15. For all the above reasons the Judge has fallen into errors of law in relation to the findings he made. On top of that, I am further persuaded that ground 3 is made out. In my judgment the Judge’s conclusion that the appellant could not provide “independent evidence” linking Y to the appellant is unreasonable. In WAS (Pakistan) v Secretary of State for the Home Department [2023] EWCA Civ 894 the Court of Appeal outlined:
84. “I paraphrase a question which Phillips LJ asked Mr Holborn in argument, 'What evidence did the UT expect?' It is very improbable that there would be any direct evidence of covert activity by the Pakistani authorities, whether it consisted of monitoring demonstrations, meetings and other activities, monitoring social media, or the use of spies or informers. I do not consider that Sedley LJ was suggesting, in paragraph 18 of YB (Eritrea), that a tribunal must infer successful covert activity by a foreign state in the circumstances which he described. He was, nevertheless, making a common-sense point, which is that a tribunal cannot be criticised if it is prepared to infer successful covert activity on the basis of limited direct evidence. Those observations have even more force in the light of the great changes since 2008 in the sophistication of such methods, in the availability of electronic evidence of all sorts, and in the ease of their transmission. To give one obvious example, which requires no insight into the covert methods which might be available to states, it is very easy for an apparently casual observer of any scene to collect a mass of photographs and/or recordings on his phone, without drawing any adverse attention to himself, and then to send them anywhere in the world.
85. I consider that, on this aspect of the case, the UT erred in law by losing sight of the fact that direct evidence about 'the level of and the mechanics of monitoring' in the United Kingdom is unlikely to be available to an asylum claimant or to a dissident organisation, and by imposing too demanding a standard of proof on A. The UT repeatedly said that A had not 'established' things, that 'cogent evidence' of something was absent, and that parts of A's evidence were not supported (see further, the next paragraph).
86. A related point is that the UT's approach was to posit two mutually exclusive alternatives: a tiny level of support for MQM-L which was not capable of drawing the attention of the Pakistani authorities, and, therefore, of putting A at risk on return, and the level of support which A described in his exaggerated but nevertheless nebulous evidence. If that was the UT's approach, its danger is to obscure a third possibility, which is that, on the UT's other findings, A did support, or could be perceived to support, MQM-L to an extent which might, to the lower standard, attract the attention of the authorities and therefore put him at risk. I consider that the UT's findings that A had exaggerated his role (which were open to it on the evidence) dominated the UT's analysis of potential risk; and that the UT erred in law in this respect. There were photographs of A at demonstrations, and the UT accepted that he had been to four outside Downing Street and one outside the Pakistan High Commission. The UT accepted that the authorities would keep an eye on the High Commission. There was also a photograph of AH on A's Facebook account.
87. A recurrent theme of determination 4 is that A's evidence about aspects of his claim was not supported by other evidence, and, by implication, for that reason alone, to be rejected, without the need to consider, to the lower standard, its intrinsic probability. As I have indicated, on at least three occasions, the UT observed that there was 'no cogent evidence' that something was the case (paragraph 132, line 4, paragraph 133, line 3, paragraph 140, line 3). That theme indicates a linked error. That error is that the UT treated the specific preserved findings that A was not credible about particular aspects of his claim, coupled with their own findings that he was not credible about other aspects of his claim, as a proxy for analysing the relationship between their own general findings about risk, A's evidence generally, and the uncontested evidence about A's role. It is a trite proposition that credibility is not 'a seamless robe', even if, on analysis, some, or most of the evidence proves to be incredible. Findings that some aspects of a witness's evidence are not credible should not, in a protection claim, be generalised to all his evidence. The fact-finder must also consider the intrinsic likelihood, to the lower standard, of the significant aspects of his claim.”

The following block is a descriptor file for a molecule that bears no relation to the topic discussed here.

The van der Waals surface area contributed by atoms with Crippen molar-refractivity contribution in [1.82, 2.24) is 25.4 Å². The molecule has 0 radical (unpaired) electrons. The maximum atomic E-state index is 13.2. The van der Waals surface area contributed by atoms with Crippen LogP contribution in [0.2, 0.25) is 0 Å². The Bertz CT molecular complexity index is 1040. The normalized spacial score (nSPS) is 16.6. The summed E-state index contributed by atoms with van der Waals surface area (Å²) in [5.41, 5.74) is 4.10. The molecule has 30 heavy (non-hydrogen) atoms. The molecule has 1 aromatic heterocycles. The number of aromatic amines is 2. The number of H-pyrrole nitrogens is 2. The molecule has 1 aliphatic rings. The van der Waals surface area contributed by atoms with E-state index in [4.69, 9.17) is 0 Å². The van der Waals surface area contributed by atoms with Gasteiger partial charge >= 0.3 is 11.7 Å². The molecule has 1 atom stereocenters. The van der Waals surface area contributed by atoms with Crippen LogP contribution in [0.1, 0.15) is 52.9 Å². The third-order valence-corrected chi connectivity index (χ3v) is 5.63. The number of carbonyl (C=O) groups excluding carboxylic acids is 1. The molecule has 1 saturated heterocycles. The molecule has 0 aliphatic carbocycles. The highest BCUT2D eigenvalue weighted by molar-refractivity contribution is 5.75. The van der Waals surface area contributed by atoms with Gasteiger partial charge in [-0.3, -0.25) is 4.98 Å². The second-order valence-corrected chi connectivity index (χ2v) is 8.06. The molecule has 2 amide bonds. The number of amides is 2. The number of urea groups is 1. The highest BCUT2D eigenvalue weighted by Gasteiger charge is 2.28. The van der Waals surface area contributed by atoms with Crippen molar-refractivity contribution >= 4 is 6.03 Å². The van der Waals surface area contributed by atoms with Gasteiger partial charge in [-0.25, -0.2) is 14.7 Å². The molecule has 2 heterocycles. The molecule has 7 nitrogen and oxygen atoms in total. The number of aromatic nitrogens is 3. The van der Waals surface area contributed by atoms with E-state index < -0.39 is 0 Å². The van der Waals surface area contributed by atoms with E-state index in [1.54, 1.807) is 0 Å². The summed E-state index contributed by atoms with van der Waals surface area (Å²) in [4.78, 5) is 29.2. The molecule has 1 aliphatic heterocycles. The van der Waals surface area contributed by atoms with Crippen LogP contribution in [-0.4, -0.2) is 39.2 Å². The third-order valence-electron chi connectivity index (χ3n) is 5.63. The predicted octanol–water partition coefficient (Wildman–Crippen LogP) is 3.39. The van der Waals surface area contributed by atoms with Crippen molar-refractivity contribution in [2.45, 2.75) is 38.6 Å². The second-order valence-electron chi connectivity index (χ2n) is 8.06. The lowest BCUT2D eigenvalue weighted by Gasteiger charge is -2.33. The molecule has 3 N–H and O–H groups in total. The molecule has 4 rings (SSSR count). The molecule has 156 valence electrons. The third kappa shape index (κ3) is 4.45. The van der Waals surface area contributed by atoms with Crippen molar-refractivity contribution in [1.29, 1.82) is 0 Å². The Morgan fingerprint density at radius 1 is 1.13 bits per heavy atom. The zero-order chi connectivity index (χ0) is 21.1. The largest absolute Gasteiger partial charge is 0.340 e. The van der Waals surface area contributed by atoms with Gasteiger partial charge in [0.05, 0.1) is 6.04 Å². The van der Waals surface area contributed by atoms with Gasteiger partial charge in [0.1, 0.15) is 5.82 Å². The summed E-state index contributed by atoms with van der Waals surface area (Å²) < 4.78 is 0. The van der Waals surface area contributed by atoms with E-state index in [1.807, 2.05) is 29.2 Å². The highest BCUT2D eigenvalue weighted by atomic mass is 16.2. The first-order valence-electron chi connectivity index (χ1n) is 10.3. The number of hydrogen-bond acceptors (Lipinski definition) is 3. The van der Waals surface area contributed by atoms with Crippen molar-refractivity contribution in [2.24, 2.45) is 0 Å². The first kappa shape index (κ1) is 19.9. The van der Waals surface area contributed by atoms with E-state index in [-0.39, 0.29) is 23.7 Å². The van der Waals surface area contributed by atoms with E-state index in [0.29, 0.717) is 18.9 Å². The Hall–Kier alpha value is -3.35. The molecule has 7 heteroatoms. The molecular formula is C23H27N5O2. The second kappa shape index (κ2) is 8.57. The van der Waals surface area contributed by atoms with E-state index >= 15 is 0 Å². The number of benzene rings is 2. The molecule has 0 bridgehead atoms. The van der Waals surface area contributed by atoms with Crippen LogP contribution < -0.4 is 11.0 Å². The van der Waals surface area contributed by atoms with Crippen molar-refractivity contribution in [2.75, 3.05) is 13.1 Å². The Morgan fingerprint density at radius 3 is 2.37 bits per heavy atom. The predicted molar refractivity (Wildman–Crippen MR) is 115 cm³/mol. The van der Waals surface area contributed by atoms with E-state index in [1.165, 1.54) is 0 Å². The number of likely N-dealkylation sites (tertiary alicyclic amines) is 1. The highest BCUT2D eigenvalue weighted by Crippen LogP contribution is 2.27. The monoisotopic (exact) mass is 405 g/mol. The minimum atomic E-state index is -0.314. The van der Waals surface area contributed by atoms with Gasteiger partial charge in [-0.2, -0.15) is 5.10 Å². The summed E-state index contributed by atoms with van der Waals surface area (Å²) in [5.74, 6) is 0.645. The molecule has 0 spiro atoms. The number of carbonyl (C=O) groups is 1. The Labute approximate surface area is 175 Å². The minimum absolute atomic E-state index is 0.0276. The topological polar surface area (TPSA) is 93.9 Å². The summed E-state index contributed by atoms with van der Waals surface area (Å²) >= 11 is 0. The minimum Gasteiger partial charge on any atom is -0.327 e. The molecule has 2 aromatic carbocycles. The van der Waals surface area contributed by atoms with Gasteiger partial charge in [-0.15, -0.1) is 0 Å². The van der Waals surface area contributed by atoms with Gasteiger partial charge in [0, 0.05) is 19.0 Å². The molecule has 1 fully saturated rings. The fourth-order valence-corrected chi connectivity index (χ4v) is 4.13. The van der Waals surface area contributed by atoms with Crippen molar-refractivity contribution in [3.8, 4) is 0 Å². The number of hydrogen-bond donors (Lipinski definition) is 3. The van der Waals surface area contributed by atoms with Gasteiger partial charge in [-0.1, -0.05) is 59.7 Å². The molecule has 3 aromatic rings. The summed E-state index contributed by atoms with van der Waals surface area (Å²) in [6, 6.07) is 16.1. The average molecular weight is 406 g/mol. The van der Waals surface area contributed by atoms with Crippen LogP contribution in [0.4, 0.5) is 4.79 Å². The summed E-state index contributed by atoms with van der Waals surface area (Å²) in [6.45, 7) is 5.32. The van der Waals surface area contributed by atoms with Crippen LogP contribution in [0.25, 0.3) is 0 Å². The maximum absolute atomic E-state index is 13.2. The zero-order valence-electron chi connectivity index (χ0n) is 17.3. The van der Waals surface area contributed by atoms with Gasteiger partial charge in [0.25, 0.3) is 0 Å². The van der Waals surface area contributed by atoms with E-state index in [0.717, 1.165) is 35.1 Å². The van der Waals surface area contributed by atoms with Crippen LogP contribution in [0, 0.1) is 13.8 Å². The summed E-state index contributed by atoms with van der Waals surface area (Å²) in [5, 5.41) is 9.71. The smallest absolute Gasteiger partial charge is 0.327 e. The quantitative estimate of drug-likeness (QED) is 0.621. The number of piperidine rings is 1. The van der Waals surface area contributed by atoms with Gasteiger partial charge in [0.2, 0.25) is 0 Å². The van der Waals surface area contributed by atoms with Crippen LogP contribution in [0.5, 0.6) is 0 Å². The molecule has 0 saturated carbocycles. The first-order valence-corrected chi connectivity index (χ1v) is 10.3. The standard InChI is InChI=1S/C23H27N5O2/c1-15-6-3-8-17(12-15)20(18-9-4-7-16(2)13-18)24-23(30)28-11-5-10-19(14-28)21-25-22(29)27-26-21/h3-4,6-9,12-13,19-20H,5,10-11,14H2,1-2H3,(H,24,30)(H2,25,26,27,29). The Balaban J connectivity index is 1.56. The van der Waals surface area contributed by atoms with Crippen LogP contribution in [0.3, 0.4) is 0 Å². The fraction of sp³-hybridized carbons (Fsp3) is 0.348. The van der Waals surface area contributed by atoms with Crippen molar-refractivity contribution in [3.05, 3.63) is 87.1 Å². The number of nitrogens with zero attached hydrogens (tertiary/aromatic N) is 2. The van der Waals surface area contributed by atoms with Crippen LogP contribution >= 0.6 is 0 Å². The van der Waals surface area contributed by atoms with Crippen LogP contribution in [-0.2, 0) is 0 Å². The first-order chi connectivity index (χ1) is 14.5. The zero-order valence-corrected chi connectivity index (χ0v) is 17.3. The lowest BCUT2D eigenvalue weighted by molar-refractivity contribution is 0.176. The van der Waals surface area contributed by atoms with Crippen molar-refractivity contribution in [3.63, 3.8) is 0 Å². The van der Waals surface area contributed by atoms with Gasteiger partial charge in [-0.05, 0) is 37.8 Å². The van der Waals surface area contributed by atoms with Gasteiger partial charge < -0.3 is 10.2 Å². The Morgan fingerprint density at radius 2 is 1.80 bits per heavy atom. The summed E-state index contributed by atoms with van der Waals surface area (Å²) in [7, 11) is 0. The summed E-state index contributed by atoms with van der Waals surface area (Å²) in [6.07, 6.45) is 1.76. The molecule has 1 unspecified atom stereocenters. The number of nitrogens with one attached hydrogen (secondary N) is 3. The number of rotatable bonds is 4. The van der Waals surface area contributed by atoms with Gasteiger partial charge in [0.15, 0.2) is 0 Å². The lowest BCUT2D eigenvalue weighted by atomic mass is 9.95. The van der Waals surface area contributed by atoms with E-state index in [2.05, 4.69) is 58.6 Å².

16. The appellant’s narrative was that M was a distant relative of his mother and that Y was M’s brother. It is unclear what evidence the Judge was expecting the appellant to be able to provide in this context, but it was in my view wholly irrational to find against the appellant that there was no independent evidence of the claimed relationship. The family link was not the central point, the central point was that the appellant had come to the attention of a senior intelligence officer of the Taliban. The Judge’s dismissal of the narrative stemmed in my view from an unlawful expectation of corroboration.
17. In my judgment the above errors are such that the Judge’s conclusions on the appellant’s narrative are not sustainable. Grounds 5- 7 are not as clear cut however I consider that given the above I do not need to resolve them. I find that the errors identified in grounds 1 – 4 such that they have infected the overall assessment, and his decision has to be set aside. No findings of fact can be preserved.
18. The appeal is allowed. The appeal is to be remitted to the First-tier Tribunal for a de novo hearing before any Judge other than Judge Hamilton.
Notice of Decision
The appeal is allowed.
The case is remitted to the First-tier Tribunal for rehearing de novo with no preserved findings.


Judge T.S. Wilding

Deputy Judge of the Upper Tribunal
Immigration and Asylum Chamber

Date: 23rd January 2024